12. The engines run excessively hot even with oil cooler or oversize oil pan.
  13. Many riders hop-up the engine creating a state of ruin (Click here).
  14. Fuel mileage is not anything to brag about.  It will cost you at the pump.
  15. Tire wear is increased so be prepared to spend hundreds of dollars often.
  16. Most bagger riders now customize their bikes, but will waste their money.
  17. Frame components are stressed and often break down on baggers.  Swingarm bearings, shocks, forks, neck bearings etc. take a pounding and fail and not cheap to replace.
  18. You can end up with an expensive pile of junk with a defective engine.
  19. Baggers often have the largest engine displacements and that just causes incredible problems as engine, transmission and frame components become more stressed and fail.
  20. Baggers are so heavy they are inertia monsters and can not stop or swerve out of danger.  You will notice baggers and sport bikes get into the most accidents.  You could be next.  They don't stop well at all and handling is poor for evasion so beware.  They are easy to drop even at parking lot speeds and will easily trap and crush your ankle, leg and torso bones and slam your head to the pavement.  If the bike falls on you expect a long healing process.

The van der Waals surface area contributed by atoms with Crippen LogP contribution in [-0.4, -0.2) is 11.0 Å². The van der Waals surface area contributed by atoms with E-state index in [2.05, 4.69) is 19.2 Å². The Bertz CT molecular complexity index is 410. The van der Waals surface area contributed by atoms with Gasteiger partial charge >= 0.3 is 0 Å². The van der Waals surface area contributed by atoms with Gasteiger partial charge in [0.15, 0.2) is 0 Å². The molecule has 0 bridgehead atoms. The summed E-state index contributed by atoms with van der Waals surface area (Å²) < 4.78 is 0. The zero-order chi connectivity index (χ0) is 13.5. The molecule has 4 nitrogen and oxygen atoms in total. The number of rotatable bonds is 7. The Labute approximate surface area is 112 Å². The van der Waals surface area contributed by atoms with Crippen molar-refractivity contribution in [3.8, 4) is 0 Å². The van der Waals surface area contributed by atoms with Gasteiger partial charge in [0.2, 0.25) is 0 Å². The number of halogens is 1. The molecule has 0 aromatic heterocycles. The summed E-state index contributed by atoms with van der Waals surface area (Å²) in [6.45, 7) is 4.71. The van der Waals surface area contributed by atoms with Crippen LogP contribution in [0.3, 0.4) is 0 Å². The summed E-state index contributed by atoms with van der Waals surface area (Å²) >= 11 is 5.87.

21. A bagger wants to fall down if the rear brake locks up.  It is the nature of the beast.  I have seen these heavy contraptions just slide sideways and dump the rider off the bike.  Nasty accidents just from locking up the rear wheel in a panic stop, the bike just fall out and away rapidly.  All heavy bikes do this even the Honda Goldwing, considered the king of beasts, but heavy Harley-Davidson baggers are habitual low-side sliders.  Sportsters tend to fishtail and remain upright whereas baggers simply fall down slamming the rider down hard to the pavement.